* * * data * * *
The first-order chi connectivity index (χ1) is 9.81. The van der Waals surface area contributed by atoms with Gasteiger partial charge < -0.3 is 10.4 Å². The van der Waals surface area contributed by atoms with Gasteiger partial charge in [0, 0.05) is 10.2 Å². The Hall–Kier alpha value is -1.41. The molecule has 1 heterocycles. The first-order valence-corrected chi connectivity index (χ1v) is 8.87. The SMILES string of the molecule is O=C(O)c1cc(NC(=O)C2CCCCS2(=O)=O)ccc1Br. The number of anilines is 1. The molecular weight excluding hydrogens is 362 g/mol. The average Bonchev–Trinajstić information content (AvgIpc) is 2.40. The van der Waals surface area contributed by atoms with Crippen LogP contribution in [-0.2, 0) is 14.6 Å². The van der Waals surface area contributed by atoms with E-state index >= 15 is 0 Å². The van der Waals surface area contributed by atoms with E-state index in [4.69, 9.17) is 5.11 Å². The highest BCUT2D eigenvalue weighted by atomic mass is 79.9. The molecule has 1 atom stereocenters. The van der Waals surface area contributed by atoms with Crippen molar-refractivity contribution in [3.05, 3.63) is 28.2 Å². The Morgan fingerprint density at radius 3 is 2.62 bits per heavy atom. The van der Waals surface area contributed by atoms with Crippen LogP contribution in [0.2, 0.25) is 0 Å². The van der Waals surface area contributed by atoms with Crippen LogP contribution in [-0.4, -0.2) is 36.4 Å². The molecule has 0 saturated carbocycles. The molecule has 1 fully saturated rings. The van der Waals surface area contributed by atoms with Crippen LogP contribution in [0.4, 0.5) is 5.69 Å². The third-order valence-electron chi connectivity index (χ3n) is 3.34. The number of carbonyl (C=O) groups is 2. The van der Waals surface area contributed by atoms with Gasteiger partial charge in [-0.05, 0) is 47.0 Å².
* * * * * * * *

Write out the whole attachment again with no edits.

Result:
The first-order chi connectivity index (χ1) is 9.81. The van der Waals surface area contributed by atoms with Gasteiger partial charge < -0.3 is 10.4 Å². The van der Waals surface area contributed by atoms with Gasteiger partial charge in [0, 0.05) is 10.2 Å². The Hall–Kier alpha value is -1.41. The molecule has 1 heterocycles. The first-order valence-corrected chi connectivity index (χ1v) is 8.87. The SMILES string of the molecule is O=C(O)c1cc(NC(=O)C2CCCCS2(=O)=O)ccc1Br. The number of anilines is 1. The molecular weight excluding hydrogens is 362 g/mol. The average Bonchev–Trinajstić information content (AvgIpc) is 2.40. The van der Waals surface area contributed by atoms with Crippen LogP contribution in [-0.2, 0) is 14.6 Å². The van der Waals surface area contributed by atoms with E-state index >= 15 is 0 Å². The van der Waals surface area contributed by atoms with E-state index in [4.69, 9.17) is 5.11 Å². The highest BCUT2D eigenvalue weighted by atomic mass is 79.9. The molecule has 1 atom stereocenters. The van der Waals surface area contributed by atoms with Crippen molar-refractivity contribution in [3.05, 3.63) is 28.2 Å². The Morgan fingerprint density at radius 3 is 2.62 bits per heavy atom. The van der Waals surface area contributed by atoms with Crippen LogP contribution in [0.2, 0.25) is 0 Å². The van der Waals surface area contributed by atoms with Crippen LogP contribution in [-0.4, -0.2) is 36.4 Å². The molecule has 0 saturated carbocycles. The molecule has 1 fully saturated rings. The van der Waals surface area contributed by atoms with Crippen LogP contribution in [0.4, 0.5) is 5.69 Å². The third-order valence-electron chi connectivity index (χ3n) is 3.34. The number of carbonyl (C=O) groups is 2. The van der Waals surface area contributed by atoms with Gasteiger partial charge in [-0.05, 0) is 47.0 Å².